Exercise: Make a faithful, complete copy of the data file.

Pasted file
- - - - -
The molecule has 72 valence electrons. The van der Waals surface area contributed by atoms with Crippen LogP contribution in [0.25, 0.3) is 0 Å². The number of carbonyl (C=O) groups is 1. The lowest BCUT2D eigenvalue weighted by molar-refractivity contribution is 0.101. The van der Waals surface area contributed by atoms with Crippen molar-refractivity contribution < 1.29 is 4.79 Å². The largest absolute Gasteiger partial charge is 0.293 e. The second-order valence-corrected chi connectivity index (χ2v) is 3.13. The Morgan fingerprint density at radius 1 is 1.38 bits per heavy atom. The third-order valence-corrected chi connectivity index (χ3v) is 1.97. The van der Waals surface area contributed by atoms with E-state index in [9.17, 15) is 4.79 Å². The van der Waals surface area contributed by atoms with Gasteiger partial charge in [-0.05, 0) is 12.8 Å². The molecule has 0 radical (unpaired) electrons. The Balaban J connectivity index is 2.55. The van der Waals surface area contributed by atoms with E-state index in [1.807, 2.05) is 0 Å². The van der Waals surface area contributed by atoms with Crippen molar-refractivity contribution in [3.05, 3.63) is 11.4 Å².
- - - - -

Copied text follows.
The molecule has 72 valence electrons. The van der Waals surface area contributed by atoms with Crippen LogP contribution in [0.25, 0.3) is 0 Å². The number of carbonyl (C=O) groups is 1. The lowest BCUT2D eigenvalue weighted by molar-refractivity contribution is 0.101. The van der Waals surface area contributed by atoms with Crippen molar-refractivity contribution < 1.29 is 4.79 Å². The largest absolute Gasteiger partial charge is 0.293 e. The second-order valence-corrected chi connectivity index (χ2v) is 3.13. The Morgan fingerprint density at radius 1 is 1.38 bits per heavy atom. The third-order valence-corrected chi connectivity index (χ3v) is 1.97. The van der Waals surface area contributed by atoms with E-state index in [9.17, 15) is 4.79 Å². The van der Waals surface area contributed by atoms with Gasteiger partial charge in [-0.05, 0) is 12.8 Å². The molecule has 0 radical (unpaired) electrons. The Balaban J connectivity index is 2.55. The van der Waals surface area contributed by atoms with E-state index in [1.807, 2.05) is 0 Å². The van der Waals surface area contributed by atoms with Crippen molar-refractivity contribution in [3.05, 3.63) is 11.4 Å².